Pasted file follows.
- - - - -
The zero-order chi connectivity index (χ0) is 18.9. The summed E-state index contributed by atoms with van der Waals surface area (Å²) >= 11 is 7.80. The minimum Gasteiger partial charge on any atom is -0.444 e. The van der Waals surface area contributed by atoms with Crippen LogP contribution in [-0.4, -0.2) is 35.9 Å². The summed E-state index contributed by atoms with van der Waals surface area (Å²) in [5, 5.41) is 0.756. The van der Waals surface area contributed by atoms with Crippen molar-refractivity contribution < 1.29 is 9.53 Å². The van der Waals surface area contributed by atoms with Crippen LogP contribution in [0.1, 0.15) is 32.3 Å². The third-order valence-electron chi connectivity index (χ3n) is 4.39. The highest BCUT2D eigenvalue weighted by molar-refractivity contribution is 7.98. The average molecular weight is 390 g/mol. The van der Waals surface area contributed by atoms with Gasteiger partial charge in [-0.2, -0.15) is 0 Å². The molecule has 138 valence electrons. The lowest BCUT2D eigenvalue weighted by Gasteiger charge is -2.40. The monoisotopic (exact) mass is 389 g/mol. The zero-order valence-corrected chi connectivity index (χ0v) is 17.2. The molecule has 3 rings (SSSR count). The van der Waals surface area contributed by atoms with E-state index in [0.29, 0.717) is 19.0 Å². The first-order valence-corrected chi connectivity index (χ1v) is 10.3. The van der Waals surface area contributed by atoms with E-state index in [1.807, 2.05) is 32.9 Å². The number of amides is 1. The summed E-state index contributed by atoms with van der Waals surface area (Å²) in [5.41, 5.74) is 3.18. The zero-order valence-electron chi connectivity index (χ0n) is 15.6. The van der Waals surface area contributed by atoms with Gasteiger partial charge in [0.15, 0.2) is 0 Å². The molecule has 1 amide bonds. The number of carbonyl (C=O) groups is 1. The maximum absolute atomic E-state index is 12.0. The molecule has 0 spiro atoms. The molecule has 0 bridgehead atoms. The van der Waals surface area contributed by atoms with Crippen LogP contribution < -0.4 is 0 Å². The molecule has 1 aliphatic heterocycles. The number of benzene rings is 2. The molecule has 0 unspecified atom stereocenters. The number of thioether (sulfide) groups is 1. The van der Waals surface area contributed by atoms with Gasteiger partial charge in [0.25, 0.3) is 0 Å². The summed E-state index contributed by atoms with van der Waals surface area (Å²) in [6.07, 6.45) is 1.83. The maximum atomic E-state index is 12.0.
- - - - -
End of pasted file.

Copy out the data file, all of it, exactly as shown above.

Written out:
The zero-order chi connectivity index (χ0) is 18.9. The summed E-state index contributed by atoms with van der Waals surface area (Å²) >= 11 is 7.80. The minimum Gasteiger partial charge on any atom is -0.444 e. The van der Waals surface area contributed by atoms with Crippen LogP contribution in [-0.4, -0.2) is 35.9 Å². The summed E-state index contributed by atoms with van der Waals surface area (Å²) in [5, 5.41) is 0.756. The van der Waals surface area contributed by atoms with Crippen molar-refractivity contribution < 1.29 is 9.53 Å². The van der Waals surface area contributed by atoms with Crippen LogP contribution in [0.1, 0.15) is 32.3 Å². The third-order valence-electron chi connectivity index (χ3n) is 4.39. The highest BCUT2D eigenvalue weighted by molar-refractivity contribution is 7.98. The average molecular weight is 390 g/mol. The van der Waals surface area contributed by atoms with Gasteiger partial charge in [-0.2, -0.15) is 0 Å². The molecule has 138 valence electrons. The lowest BCUT2D eigenvalue weighted by Gasteiger charge is -2.40. The monoisotopic (exact) mass is 389 g/mol. The zero-order valence-corrected chi connectivity index (χ0v) is 17.2. The molecule has 3 rings (SSSR count). The van der Waals surface area contributed by atoms with E-state index in [0.29, 0.717) is 19.0 Å². The first-order valence-corrected chi connectivity index (χ1v) is 10.3. The van der Waals surface area contributed by atoms with E-state index in [1.807, 2.05) is 32.9 Å². The number of amides is 1. The summed E-state index contributed by atoms with van der Waals surface area (Å²) in [5.41, 5.74) is 3.18. The zero-order valence-electron chi connectivity index (χ0n) is 15.6. The van der Waals surface area contributed by atoms with Gasteiger partial charge in [0.15, 0.2) is 0 Å². The molecule has 1 amide bonds. The number of carbonyl (C=O) groups is 1. The maximum absolute atomic E-state index is 12.0. The molecule has 0 spiro atoms. The molecule has 0 bridgehead atoms. The van der Waals surface area contributed by atoms with Crippen LogP contribution < -0.4 is 0 Å². The molecule has 1 aliphatic heterocycles. The number of benzene rings is 2. The molecule has 0 unspecified atom stereocenters. The number of thioether (sulfide) groups is 1. The van der Waals surface area contributed by atoms with Gasteiger partial charge in [0.25, 0.3) is 0 Å². The summed E-state index contributed by atoms with van der Waals surface area (Å²) in [6.07, 6.45) is 1.83. The maximum atomic E-state index is 12.0.